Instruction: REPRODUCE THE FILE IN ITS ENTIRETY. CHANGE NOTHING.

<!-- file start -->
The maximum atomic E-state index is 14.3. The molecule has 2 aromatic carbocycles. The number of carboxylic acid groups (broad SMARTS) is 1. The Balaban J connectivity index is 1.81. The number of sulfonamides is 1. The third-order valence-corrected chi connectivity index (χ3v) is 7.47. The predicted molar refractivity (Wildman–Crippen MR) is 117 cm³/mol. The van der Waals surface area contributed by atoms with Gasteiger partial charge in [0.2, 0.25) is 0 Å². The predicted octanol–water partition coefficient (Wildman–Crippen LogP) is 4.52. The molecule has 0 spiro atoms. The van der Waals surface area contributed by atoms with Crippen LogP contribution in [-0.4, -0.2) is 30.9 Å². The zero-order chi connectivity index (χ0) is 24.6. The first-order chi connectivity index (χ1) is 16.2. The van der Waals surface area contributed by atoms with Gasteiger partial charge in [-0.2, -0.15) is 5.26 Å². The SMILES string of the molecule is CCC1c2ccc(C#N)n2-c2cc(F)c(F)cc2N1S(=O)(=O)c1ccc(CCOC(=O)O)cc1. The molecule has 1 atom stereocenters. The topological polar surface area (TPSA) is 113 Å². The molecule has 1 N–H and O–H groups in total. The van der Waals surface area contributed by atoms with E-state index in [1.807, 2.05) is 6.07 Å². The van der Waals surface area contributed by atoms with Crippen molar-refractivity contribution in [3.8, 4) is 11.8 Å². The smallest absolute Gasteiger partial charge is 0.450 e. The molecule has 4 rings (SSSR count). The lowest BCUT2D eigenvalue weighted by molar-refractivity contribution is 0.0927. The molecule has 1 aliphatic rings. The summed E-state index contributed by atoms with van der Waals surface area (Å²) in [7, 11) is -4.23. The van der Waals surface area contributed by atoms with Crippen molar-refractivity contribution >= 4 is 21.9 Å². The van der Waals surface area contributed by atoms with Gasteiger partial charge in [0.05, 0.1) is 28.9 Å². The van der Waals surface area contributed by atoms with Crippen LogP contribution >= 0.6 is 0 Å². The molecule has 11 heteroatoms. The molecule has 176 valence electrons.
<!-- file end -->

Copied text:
The maximum atomic E-state index is 14.3. The molecule has 2 aromatic carbocycles. The number of carboxylic acid groups (broad SMARTS) is 1. The Balaban J connectivity index is 1.81. The number of sulfonamides is 1. The third-order valence-corrected chi connectivity index (χ3v) is 7.47. The predicted molar refractivity (Wildman–Crippen MR) is 117 cm³/mol. The van der Waals surface area contributed by atoms with Gasteiger partial charge in [0.2, 0.25) is 0 Å². The predicted octanol–water partition coefficient (Wildman–Crippen LogP) is 4.52. The molecule has 0 spiro atoms. The van der Waals surface area contributed by atoms with Crippen LogP contribution in [-0.4, -0.2) is 30.9 Å². The zero-order chi connectivity index (χ0) is 24.6. The first-order chi connectivity index (χ1) is 16.2. The van der Waals surface area contributed by atoms with Gasteiger partial charge in [-0.2, -0.15) is 5.26 Å². The SMILES string of the molecule is CCC1c2ccc(C#N)n2-c2cc(F)c(F)cc2N1S(=O)(=O)c1ccc(CCOC(=O)O)cc1. The molecule has 1 atom stereocenters. The topological polar surface area (TPSA) is 113 Å². The molecule has 1 N–H and O–H groups in total. The van der Waals surface area contributed by atoms with E-state index in [1.807, 2.05) is 6.07 Å². The van der Waals surface area contributed by atoms with Crippen molar-refractivity contribution in [3.8, 4) is 11.8 Å². The smallest absolute Gasteiger partial charge is 0.450 e. The molecule has 4 rings (SSSR count). The lowest BCUT2D eigenvalue weighted by molar-refractivity contribution is 0.0927. The molecule has 1 aliphatic rings. The summed E-state index contributed by atoms with van der Waals surface area (Å²) in [7, 11) is -4.23. The van der Waals surface area contributed by atoms with Crippen molar-refractivity contribution >= 4 is 21.9 Å². The van der Waals surface area contributed by atoms with Gasteiger partial charge in [0.05, 0.1) is 28.9 Å². The van der Waals surface area contributed by atoms with Crippen LogP contribution >= 0.6 is 0 Å². The molecule has 11 heteroatoms. The molecule has 176 valence electrons.